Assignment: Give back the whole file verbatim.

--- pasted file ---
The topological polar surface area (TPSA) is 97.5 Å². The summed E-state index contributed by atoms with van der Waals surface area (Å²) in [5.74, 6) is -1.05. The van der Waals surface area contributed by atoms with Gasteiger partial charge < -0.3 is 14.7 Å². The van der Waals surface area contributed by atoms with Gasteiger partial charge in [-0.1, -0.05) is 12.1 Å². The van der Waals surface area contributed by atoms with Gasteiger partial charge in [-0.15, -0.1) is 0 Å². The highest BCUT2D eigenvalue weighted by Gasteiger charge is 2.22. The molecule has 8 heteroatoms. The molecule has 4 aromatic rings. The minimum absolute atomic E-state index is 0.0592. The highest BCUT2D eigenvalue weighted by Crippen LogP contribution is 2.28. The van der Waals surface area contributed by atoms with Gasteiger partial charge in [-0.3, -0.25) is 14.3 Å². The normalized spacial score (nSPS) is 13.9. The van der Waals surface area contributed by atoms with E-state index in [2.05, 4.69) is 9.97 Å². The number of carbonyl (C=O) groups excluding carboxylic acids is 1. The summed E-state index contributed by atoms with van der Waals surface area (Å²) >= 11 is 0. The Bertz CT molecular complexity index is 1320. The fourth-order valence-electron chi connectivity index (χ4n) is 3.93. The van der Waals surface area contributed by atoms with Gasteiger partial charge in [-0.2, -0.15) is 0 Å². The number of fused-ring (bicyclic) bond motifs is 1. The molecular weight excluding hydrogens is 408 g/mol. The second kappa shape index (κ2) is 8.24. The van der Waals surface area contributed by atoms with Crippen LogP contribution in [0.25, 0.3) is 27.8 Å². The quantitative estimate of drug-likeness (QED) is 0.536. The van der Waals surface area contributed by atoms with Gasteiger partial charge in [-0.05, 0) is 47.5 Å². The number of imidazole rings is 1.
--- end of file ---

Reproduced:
The topological polar surface area (TPSA) is 97.5 Å². The summed E-state index contributed by atoms with van der Waals surface area (Å²) in [5.74, 6) is -1.05. The van der Waals surface area contributed by atoms with Gasteiger partial charge < -0.3 is 14.7 Å². The van der Waals surface area contributed by atoms with Gasteiger partial charge in [-0.1, -0.05) is 12.1 Å². The van der Waals surface area contributed by atoms with Gasteiger partial charge in [-0.15, -0.1) is 0 Å². The highest BCUT2D eigenvalue weighted by Gasteiger charge is 2.22. The molecule has 8 heteroatoms. The molecule has 4 aromatic rings. The minimum absolute atomic E-state index is 0.0592. The highest BCUT2D eigenvalue weighted by Crippen LogP contribution is 2.28. The van der Waals surface area contributed by atoms with Gasteiger partial charge in [-0.3, -0.25) is 14.3 Å². The normalized spacial score (nSPS) is 13.9. The van der Waals surface area contributed by atoms with E-state index in [2.05, 4.69) is 9.97 Å². The number of carbonyl (C=O) groups excluding carboxylic acids is 1. The summed E-state index contributed by atoms with van der Waals surface area (Å²) >= 11 is 0. The Bertz CT molecular complexity index is 1320. The fourth-order valence-electron chi connectivity index (χ4n) is 3.93. The van der Waals surface area contributed by atoms with Gasteiger partial charge in [-0.2, -0.15) is 0 Å². The number of fused-ring (bicyclic) bond motifs is 1. The molecular weight excluding hydrogens is 408 g/mol. The second kappa shape index (κ2) is 8.24. The van der Waals surface area contributed by atoms with Crippen LogP contribution in [0.25, 0.3) is 27.8 Å². The quantitative estimate of drug-likeness (QED) is 0.536. The van der Waals surface area contributed by atoms with Gasteiger partial charge in [-0.05, 0) is 47.5 Å². The number of imidazole rings is 1.